Franchise in Pusan, Korea1 2020-04-30T18:06:17-04:00 Kate McDonald 306bb1134bc892ab2ada669bed7aecb100ef7d5f 35 3 From Misawa Miwa, Yoshihiko Chiba, and Hiroko Ushikubo, "Hoshi seiyaku kabushiki kaisha to Chōsen," Yakushigaku zasshi 43, no. 1 (2008): 40-47. plain 2021-08-12T12:10:00-04:00 35.17955, 129.07564 Korea Misawa Miwa, Yoshihiko Chiba, and Hiroko Ushikubo, "Hoshi seiyaku kabushiki kaisha to Chōsen," Yakushigaku zasshi 43, no. 1 (2008): 40-47. Copyright undetermined (http://rightsstatements.org/page/UND/1.0/?language=en). Timothy Yang image/jpeg TY-0013 Still Image Kate McDonald 306bb1134bc892ab2ada669bed7aecb100ef7d5f
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democratize; control; space; customers; management; psychology; sales strategy; franchise
Controlling space involves controlling the practices of people who inhabit a particular place. In this case, the management of the store clerks was vitally important. Once a prospective merchant became a Hoshi franchise, the company did everything in its power to ensure that it would promote Hoshi's products and maintain the company's reputation. The success of its franchises depended on managing personnel in the network to ensure that they did everything possible to sell the company's products. This was particularly important for a newly established pharmaceutical company like Hoshi, which did not yet have the same brand recognition as other manufacturers. Medicines relied upon trust and reputation; because customers did not know the active ingredients in a particular medicine, or what kinds of medicines could treat which ailments, they relied on the advice of pharmacists and vendors to determine which medicines to buy.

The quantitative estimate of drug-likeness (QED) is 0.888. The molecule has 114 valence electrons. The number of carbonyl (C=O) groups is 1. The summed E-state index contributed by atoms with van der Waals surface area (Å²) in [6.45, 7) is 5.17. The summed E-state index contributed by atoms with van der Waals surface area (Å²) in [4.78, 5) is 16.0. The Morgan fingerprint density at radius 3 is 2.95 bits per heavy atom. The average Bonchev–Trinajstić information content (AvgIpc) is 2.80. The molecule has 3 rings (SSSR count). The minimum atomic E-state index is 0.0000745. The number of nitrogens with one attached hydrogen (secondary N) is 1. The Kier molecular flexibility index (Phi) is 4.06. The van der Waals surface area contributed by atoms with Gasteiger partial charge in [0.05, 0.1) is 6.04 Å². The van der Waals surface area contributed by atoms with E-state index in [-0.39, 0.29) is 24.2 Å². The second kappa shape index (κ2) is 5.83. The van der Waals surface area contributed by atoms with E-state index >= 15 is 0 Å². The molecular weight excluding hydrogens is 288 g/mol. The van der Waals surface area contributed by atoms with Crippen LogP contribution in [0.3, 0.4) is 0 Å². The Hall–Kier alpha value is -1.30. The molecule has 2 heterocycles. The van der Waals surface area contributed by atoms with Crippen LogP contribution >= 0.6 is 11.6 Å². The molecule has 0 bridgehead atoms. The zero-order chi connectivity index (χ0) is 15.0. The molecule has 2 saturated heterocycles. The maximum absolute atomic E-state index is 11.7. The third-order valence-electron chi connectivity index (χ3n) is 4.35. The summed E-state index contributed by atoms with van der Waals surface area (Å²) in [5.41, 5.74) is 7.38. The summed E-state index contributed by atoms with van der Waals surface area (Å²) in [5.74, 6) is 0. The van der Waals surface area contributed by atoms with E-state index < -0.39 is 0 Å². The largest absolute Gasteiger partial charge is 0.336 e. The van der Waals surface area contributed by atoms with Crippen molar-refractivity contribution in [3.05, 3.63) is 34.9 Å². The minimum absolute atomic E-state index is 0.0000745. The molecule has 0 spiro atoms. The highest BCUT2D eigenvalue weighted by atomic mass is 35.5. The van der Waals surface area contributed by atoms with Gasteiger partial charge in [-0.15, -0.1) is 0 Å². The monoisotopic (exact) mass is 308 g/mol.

Hoshi Pharmaceuticals claimed that its franchises were integral parts of the company's efforts to “democraticize” (minshūka) medicines. The company encouraged its franchise workers to be on-the-ground proselytizers of its promise to better human lives through better medicines. It wanted them to be active members of local communities who could easily provide medical advice in lieu of doctors. Hoshi claimed that its franchise workers were “pioneers” (kaitakusha) in spreading the benefits of its modern medicines across Japan, to far-flung rural and land-locked regions as well as across the oceans (“Baiyaku no minshūka” 1924). Echoing the very same discourse concerning the distribution of medicine in overseas colonies and beyond, a November 1, 1915 article in the company newspaper, for example, lamented how Hoshi franchises were not as numerous in places in Kansai, let alone Tōhoku where modern medical care was scarce (“Tōhoku chihō to Kansai chihō” 1915).
To create merchants loyal to the cause and train them in ways to better attract consumers, the company purported to make use of advances in psychology (shinrigaku). The goal was to make rational the seeming irrationality of the human mind and its desires. The company looked again to the United States for inspiration, where it appeared that “psychology had become practically inseparable from sales strategy (hanbai shōryaku).” The company wanted its franchises to learn from scientific expertise because it would help them become more efficient at attracting customers by better understanding and catering their tastes (shikō). For example, one article asked “what shapes and structures generally have the most impact, from all angles, in public view? What kinds of colors resonate (kyōmei) with female consciousness depending on age? The results to these types of problems are applied to merchandise as well as to other objects aimed at enticing customers” (“Shōnin to shinrigaku” 1918).
The company used a number of technologies and structures to manage its franchise workers. These included incentive and rewards programs and stock and bond offerings as well as efforts to educate franchise workers including franchise conventions and an affiliated business school. It also included the company newspaper.